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Please choose an animal from the list below

Family Crocodylidae

Alligators (Subfamily Alligatorinae)

American Alligator
Chinese Alligator

Caimans (subfamily Alligatorinae)

Spectacled Caiman (Common Caiman)
Broad-Snouted Caiman
Yacare Caiman
Black Caiman
Cuvier's Dwarf Caiman
Smooth-Fronted Caiman (Schneider's Dwarf Caiman)

Crocodiles (Subfamily Crocodylinae)

American Crocodile
Nile Crocodile
Cuban Crocodile
Australian Saltwater Crocodile (Estuarine/Indopacific Crocodile)
Australian Freshwater Crocodile (Johnston's Crocodile)
Slender-Snouted Crocodile
Orinoco Crocodile
Philippine Crocodile
Morelet's Crocodile
New Guinea Crocodile
Mugger Crocodile (Marsh Crocodile)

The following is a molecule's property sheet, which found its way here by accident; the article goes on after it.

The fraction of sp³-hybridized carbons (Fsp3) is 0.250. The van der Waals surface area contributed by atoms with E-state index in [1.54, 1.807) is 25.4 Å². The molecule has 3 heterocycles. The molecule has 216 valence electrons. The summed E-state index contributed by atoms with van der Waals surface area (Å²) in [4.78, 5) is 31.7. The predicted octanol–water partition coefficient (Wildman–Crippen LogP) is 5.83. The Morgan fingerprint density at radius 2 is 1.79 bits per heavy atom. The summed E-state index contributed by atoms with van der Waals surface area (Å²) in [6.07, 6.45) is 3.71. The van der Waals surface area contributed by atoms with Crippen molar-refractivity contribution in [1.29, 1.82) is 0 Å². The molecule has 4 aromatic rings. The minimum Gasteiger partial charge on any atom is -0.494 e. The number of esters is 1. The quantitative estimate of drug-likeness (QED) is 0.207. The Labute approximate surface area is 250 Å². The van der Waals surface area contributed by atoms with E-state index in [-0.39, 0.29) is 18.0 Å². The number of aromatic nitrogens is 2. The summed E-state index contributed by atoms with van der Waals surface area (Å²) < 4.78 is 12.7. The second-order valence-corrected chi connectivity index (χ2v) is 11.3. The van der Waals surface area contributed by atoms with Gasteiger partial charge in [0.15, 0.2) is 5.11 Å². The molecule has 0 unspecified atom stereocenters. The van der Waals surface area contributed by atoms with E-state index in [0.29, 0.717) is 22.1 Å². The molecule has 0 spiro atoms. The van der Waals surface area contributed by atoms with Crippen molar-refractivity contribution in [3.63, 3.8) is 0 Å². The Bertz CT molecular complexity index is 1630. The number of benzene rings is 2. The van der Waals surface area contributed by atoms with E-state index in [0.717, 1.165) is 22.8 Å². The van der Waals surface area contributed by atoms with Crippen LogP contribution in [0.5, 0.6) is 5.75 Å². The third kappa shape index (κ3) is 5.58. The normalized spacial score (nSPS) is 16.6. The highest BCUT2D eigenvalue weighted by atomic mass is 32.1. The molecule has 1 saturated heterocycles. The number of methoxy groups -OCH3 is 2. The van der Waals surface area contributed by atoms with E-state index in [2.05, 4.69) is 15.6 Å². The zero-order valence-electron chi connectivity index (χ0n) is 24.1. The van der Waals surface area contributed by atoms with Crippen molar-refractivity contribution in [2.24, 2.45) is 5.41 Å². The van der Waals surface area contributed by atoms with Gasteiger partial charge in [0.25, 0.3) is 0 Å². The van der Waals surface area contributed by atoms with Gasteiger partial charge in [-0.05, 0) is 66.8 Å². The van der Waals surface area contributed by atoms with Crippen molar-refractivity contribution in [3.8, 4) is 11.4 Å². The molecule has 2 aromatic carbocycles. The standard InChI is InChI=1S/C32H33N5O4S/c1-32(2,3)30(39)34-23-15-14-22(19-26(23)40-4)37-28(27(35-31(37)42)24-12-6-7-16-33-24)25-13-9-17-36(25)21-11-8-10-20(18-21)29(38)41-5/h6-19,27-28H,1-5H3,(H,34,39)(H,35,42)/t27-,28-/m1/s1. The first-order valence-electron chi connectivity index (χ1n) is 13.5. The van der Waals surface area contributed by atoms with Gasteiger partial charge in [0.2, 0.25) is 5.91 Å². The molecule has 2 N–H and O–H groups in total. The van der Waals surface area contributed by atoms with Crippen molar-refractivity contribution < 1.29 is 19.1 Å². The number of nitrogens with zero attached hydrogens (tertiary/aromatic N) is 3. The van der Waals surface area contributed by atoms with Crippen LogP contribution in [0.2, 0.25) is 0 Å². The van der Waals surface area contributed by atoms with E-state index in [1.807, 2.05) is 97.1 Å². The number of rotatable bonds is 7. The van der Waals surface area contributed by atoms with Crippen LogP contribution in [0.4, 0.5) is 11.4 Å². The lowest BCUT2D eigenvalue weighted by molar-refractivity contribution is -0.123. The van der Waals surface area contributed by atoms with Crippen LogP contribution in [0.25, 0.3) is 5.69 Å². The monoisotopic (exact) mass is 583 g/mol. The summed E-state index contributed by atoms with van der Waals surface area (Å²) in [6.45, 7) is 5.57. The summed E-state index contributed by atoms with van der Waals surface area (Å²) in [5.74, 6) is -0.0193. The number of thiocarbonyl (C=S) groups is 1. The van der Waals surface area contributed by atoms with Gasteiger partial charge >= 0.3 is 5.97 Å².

Siamese Crocodile
Dwarf Crocodile
False Gharial (False Gavial)

Gharials (Subfamily Gavialinae)

Gharial (Gavial)

Order Crocodylia

There are 23 species of crocodilians in one family (although some people say three). They are divided into four distinct groups based on the appearance of the snout and the placement of the teeth. They have thick scales and bony plates and are found in marshlands, estuaries, and saltwater. They are mostly large reptiles, the smallest being the dwarf caiman, and almost all species pose as potential threats to humans. Attacks are rare, but they have been known to happen, especially with the American alligator and the Nile crocodile. All crocodilians lay their eggs in nests and the young are miniature replicas. They hunt by floating on the surface with all the appearance of a tree log and attack when an animal gets too close. They are the most amphibious of the reptiles with the exception of the chelonians. There is one family in three subfamilies:

Subfamily Alligatorinae (caimans, alligators)
Subfamily Crocodylinae (crocodiles, false gavials)
Subfamily Gavialinae (gavials)

Below is another common way of classifying crocodilians within three families:

Alligatoridae (caimans, alligators)
Crocodylidae (crocodiles, false gavials)
Gavialidae (gavials)